Doutor, which has a head start in the budget coffee shop chain, has also experienced sluggish growth in the number of stores in recent years. On the other hand, the same group has been slowly expanding its upscale Hoshino Coffee Shop. In fact, the company and Excelsior Cafe, which is under the same management, form a three-pillar structure to meet a variety of needs.
Starbucks, the absolute king of coffee shops, has surpassed Komeda, which is growing rapidly, and Doutor, which is diversifying its business. Starbucks was one of the first to introduce drink customization and mobile ordering, and even now, on weekends, all of its stores are packed.
Currently, Starbucks coffee is priced at 350 yen. Mid-priced chains such as Tully’s Coffee and Café de Criée have set their prices to match Starbucks’.
Starbucks was probably the first to give the impression that women drinking coffee at a store in town is fashionable. As soon as they enter a store, the aroma of coffee makes them think, ‘I’ve come to Starbucks,’ so they keep coming back even if the price is a little higher. The reason why people are constantly buying drinks that cost more than a beef bowl is because of the comfort of the place,” said Shigemori.
All types of business enter the market
It is still too early to conclude that the absolute champion has no blind spot. The trend in the coffee shop chain industry is influenced by self-serve coffee from the major convenience store chains. Seven-Eleven’s Seven Cafe, which began in January 2001, was a hit. FamilyMart and Lawson have since improved their systems, and coffee, which can be purchased for around 100 yen, has taken root.
Coffee is a “lucrative business” for convenience stores, according to a distribution industry insider.
For coffee shop chains, the cost ratio of coffee has to be kept at around 10% to make their business viable, but the cost ratio of convenience store coffee is approximately 50%. Since there is no need to set up new stores or personnel, the profit comes directly from the coffee. If we estimate the profit at 50 yen per cup, Seven sells 1 billion cups per year, leading to an overall increase in sales of 50 billion yen annually.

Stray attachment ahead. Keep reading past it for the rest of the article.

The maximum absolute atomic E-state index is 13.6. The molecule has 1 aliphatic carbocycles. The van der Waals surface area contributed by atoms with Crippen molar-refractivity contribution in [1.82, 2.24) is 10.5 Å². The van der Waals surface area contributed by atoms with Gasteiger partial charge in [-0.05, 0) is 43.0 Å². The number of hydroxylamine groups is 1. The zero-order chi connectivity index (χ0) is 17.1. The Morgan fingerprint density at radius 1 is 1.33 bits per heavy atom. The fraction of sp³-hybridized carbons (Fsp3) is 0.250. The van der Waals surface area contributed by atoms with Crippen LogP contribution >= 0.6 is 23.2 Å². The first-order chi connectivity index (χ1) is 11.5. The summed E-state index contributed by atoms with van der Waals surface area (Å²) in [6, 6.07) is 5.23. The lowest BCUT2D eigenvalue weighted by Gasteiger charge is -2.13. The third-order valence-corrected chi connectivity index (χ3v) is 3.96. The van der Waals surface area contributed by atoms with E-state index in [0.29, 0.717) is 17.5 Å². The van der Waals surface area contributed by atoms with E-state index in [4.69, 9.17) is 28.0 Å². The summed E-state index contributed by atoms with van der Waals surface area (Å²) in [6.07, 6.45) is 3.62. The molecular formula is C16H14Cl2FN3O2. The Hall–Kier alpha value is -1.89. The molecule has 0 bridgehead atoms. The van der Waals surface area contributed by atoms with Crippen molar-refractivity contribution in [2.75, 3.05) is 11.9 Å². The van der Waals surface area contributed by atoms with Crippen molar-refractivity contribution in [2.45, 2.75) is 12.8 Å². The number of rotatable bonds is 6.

Convenience store coffee is designed to be taken out and has a high turnover rate. The turnover rate of convenience store coffee is high because of the take-out concept.
With the convergence of Corona, office commuting is making a comeback, and a high percentage of people are choosing convenience store coffee as a way to buy food. In the past, there were many cases where customers would choose a specialty coffee shop, saying, ‘If I want coffee, I’ll go to a coffee shop,’ but those days are gone. But those days are gone. The diversification of business types is changing consumer psychology.
As even family restaurants and conveyor-belt sushi chains are focusing on coffee, there are no longer any barriers between “coffee shops. In the roadside coffee shop format, where demand has been increasing in recent years, Musashinomori Coffee, a member of the SUKAIRAKU chain, has been increasing the number of its stores. A visit to a renovated “Jonathan” store reveals that the space between seats is wider than that of a family restaurant, and seating for one person has increased. The menu items that stand out were ricotta pancakes (748 yen), which take 20 minutes to bake, and galettes in the 1,000 yen range, both of which are high in unit price and allow customers to enjoy “alone time”. These high unit-price “third forces” are threatening the existing coffee shop chains.
And the “next black ship” may be on the way. According to an executive of a coffee shop chain, “Starbucks is the largest chain in China in terms of the number of outlets.
Racking Coffee, which has overtaken Starbucks as the number one coffee shop in China, opened its first store in Singapore this year. It is unique in that it specializes in takeout and only accepts mobile orders. If that happens, the buzz will be huge.”
Will foreign capital dominate the market, or will the Japanese companies take their revenge? The “winner-takes-all” battle is entering a new phase.
From the June 16-23, 2023 issue of FRIDAY
PHOTO： Takeshi Kinugawa, Kyodo News, Jiji Press